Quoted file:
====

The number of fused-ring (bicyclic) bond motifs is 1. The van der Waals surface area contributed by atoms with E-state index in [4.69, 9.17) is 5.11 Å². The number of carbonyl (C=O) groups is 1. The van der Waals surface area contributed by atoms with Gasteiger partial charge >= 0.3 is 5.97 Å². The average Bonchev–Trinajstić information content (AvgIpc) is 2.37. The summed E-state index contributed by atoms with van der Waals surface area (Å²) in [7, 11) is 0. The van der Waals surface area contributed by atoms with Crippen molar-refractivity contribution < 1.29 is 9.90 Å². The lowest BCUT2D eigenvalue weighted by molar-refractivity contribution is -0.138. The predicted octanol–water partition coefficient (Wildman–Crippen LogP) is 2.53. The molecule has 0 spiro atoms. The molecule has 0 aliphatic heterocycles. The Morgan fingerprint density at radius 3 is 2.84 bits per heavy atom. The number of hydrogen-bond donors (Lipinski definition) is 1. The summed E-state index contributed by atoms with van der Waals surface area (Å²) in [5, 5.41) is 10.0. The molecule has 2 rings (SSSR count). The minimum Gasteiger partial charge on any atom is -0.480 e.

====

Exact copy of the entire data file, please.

The number of fused-ring (bicyclic) bond motifs is 1. The van der Waals surface area contributed by atoms with E-state index in [4.69, 9.17) is 5.11 Å². The number of carbonyl (C=O) groups is 1. The van der Waals surface area contributed by atoms with Gasteiger partial charge >= 0.3 is 5.97 Å². The average Bonchev–Trinajstić information content (AvgIpc) is 2.37. The summed E-state index contributed by atoms with van der Waals surface area (Å²) in [7, 11) is 0. The van der Waals surface area contributed by atoms with Crippen molar-refractivity contribution < 1.29 is 9.90 Å². The lowest BCUT2D eigenvalue weighted by molar-refractivity contribution is -0.138. The predicted octanol–water partition coefficient (Wildman–Crippen LogP) is 2.53. The molecule has 0 spiro atoms. The molecule has 0 aliphatic heterocycles. The Morgan fingerprint density at radius 3 is 2.84 bits per heavy atom. The number of hydrogen-bond donors (Lipinski definition) is 1. The summed E-state index contributed by atoms with van der Waals surface area (Å²) in [5, 5.41) is 10.0. The molecule has 2 rings (SSSR count). The minimum Gasteiger partial charge on any atom is -0.480 e.